CYNERGY: Enough clowning, animals deserve better

Cynthia Burton
Cynthia Burton

I took my daughter to see the Ringling Bros. and Barnum & Bailey Circus at the Pensacola Civic Auditorium when she was 3. She’s now 29, and the memory of the enormous elephants, talented trapeze artists and comical clowns lives on her memory and mine. Perhaps these memories are pervasive for very different reasons, though. At age 3, the pageantry, festivity, excitement and colorfulness of the event was magical and mesmerizing for Shannon. I was caught up in the bedazzlement and glitz, too.

However, I now realize that I was seeing this time-tested, world famous circus a bit differently than my daughter. My excitement soon abated that evening 26 years ago, and I was suddenly awash with pity for the animals — exotic or not — which paraded, performed and pleased their trainers in the confinement of the rings. I am not a “card carrying” member of the Humane Society or a zealous activist affiliated with PETA. But I remember feeling troubled and somewhat distraught over the animal performances, and this disturbing venue of entertainment was compounded by Ringling Bros. being in the news very recently. Certainly, the commanding presence of the ringmaster in top hat and coat, the clowns, acrobats, gymnasts, aerialists, motorcycle daredevils, trapeze artists, and jugglers bolstered and emboldened the masterful reputation of the “big top” and helped make hundreds of millions for the owners. At what cost to the animals, I wondered.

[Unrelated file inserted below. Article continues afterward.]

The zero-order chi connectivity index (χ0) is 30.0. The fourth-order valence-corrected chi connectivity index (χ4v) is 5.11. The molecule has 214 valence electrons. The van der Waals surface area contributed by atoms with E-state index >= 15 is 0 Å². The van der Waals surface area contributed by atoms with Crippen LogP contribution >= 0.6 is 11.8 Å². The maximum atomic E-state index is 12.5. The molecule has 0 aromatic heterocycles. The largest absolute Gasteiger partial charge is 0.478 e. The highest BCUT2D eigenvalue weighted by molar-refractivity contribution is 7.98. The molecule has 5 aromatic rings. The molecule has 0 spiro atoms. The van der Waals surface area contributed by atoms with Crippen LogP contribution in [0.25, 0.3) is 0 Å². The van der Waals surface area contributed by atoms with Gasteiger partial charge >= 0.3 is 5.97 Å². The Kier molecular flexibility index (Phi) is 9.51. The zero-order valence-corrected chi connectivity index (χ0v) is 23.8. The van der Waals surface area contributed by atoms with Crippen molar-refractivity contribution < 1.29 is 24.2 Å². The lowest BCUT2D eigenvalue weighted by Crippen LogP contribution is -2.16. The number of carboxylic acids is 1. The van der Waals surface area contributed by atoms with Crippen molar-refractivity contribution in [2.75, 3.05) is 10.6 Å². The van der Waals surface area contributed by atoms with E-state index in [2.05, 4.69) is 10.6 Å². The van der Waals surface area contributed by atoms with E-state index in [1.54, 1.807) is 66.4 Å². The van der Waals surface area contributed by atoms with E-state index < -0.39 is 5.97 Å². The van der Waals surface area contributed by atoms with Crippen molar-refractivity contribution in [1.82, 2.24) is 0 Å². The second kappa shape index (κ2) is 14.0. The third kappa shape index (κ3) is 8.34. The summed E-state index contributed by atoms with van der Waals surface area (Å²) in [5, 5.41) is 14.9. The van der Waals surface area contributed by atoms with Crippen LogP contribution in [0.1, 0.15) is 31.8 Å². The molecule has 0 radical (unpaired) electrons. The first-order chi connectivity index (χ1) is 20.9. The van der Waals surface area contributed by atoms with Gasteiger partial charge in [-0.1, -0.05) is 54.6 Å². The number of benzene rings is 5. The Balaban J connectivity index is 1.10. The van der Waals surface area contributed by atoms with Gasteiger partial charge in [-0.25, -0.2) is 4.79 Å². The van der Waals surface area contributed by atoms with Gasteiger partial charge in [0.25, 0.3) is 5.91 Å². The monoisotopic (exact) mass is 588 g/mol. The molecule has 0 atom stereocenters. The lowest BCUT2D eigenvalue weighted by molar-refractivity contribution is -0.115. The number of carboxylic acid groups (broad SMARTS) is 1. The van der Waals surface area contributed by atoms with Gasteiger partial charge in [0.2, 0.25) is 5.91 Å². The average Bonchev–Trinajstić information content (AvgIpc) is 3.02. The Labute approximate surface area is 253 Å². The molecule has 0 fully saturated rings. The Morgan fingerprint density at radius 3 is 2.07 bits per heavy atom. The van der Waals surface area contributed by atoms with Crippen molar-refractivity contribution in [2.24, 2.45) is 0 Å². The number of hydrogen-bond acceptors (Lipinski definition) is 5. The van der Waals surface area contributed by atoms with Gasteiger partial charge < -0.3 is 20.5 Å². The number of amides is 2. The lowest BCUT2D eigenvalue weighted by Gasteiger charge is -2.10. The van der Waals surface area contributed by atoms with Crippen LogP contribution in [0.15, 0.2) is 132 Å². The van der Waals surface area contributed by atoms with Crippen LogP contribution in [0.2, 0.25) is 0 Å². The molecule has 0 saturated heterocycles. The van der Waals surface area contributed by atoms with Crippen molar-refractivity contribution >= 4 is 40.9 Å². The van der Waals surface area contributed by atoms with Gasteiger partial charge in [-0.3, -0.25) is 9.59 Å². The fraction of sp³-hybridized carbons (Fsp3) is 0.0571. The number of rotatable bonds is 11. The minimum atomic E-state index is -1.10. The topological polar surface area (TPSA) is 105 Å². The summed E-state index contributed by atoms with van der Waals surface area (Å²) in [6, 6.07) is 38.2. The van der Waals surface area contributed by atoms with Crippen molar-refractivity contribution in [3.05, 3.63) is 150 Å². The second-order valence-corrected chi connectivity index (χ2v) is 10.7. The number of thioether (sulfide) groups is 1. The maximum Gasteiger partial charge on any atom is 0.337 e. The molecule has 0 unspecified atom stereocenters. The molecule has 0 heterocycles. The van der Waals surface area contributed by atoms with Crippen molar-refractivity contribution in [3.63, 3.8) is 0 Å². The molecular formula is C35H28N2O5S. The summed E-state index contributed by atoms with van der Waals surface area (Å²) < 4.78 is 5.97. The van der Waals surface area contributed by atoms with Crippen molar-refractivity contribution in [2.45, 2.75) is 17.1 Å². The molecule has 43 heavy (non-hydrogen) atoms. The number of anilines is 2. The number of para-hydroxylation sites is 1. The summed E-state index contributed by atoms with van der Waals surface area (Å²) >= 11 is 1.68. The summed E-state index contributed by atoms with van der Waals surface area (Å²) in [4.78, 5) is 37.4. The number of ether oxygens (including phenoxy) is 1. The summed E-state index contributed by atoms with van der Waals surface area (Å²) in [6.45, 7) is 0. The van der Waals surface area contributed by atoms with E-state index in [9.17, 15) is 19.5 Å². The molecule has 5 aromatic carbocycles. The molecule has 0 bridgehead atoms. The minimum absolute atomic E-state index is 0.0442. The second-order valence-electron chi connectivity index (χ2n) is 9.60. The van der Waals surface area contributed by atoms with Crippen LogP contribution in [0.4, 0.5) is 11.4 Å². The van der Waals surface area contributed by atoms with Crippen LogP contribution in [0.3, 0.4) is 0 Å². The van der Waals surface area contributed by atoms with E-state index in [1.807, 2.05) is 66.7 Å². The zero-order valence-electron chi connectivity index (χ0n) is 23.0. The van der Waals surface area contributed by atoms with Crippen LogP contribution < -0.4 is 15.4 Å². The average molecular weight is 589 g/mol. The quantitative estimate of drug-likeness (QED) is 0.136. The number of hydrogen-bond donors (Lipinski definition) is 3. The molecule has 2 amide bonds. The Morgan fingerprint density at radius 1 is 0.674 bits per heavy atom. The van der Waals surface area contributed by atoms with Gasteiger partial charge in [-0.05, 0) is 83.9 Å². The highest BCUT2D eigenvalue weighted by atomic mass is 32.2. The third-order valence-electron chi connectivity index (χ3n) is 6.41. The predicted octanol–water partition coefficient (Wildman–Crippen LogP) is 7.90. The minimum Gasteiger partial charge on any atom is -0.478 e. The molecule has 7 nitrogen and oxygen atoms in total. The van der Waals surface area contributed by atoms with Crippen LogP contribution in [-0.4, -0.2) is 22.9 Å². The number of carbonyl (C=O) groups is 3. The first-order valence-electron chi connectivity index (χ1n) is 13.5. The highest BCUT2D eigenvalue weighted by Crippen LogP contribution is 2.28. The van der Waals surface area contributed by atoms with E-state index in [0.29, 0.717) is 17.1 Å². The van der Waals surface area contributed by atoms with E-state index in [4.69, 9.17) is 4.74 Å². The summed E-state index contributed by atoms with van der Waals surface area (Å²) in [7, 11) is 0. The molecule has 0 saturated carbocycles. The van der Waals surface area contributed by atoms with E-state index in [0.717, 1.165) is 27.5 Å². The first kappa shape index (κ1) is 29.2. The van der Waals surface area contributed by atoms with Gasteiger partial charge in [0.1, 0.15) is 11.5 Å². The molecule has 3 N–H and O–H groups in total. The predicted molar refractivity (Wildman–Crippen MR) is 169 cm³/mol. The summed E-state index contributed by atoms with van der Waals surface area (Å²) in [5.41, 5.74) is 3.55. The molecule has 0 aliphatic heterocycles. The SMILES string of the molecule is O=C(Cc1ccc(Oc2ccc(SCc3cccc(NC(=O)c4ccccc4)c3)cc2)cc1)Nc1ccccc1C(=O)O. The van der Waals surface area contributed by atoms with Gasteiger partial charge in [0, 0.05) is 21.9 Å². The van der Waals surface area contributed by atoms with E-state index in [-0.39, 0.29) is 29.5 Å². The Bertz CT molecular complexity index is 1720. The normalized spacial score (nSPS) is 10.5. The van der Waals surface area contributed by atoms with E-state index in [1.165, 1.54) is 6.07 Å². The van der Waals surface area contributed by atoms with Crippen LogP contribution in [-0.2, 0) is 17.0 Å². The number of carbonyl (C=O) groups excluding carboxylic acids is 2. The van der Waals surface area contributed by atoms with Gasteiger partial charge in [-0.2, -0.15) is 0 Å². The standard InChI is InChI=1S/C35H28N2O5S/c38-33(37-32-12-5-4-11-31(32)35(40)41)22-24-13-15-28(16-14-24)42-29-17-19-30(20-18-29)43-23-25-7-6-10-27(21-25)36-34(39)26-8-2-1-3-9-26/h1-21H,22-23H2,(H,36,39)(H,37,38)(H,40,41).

The three-ring circus was larger than life, featuring the majestic elephants performing amazing (and unnatural) feats of balance with the prod of a metal hook, tigers pawing and clawing as they pounced from perch to perch at the crack of the trainer’s whip, and pretty prancing horses in full regalia dutifully trotting as they were coaxed with a whip while costumed dogs rode nimbly on their backs. I personally believe one of the reasons that circus animals attack their trainers or try to escape from the confines of the circus is because the natural, wild and innate instinct to be free is hardwired into their brains. Chains, cages, whips, electric prods and metal hooks are certainly not a natural part of the wild environments these glorious creatures truly belong to and thrive in.

I’m not going to bring zoos into the conversation, as I believe in part that they are a way to showcase animals one does not see every day (such as cats and dogs) in artificially similar environs, and that a great deal can be learned from observing and studying zoo animals. How often to you get the opportunity to feed a giraffe up close and personal, come face to face with a silverback gorilla peering at you from the other side of the protective glass or see pandas playfully wrestling?

As I stated previously, I am not arguing for or against zoos. I am, however, stating that I will not be sad to see the Ringling Bros. circus (or any circus for that matter) fold up the tent and release wild animals to protected preserves or sanctuaries. It’s about time. Moreover, it’s time for the animals. Enough clowning around.

Cynthia Burton is a Destin resident and former U.S. Marine.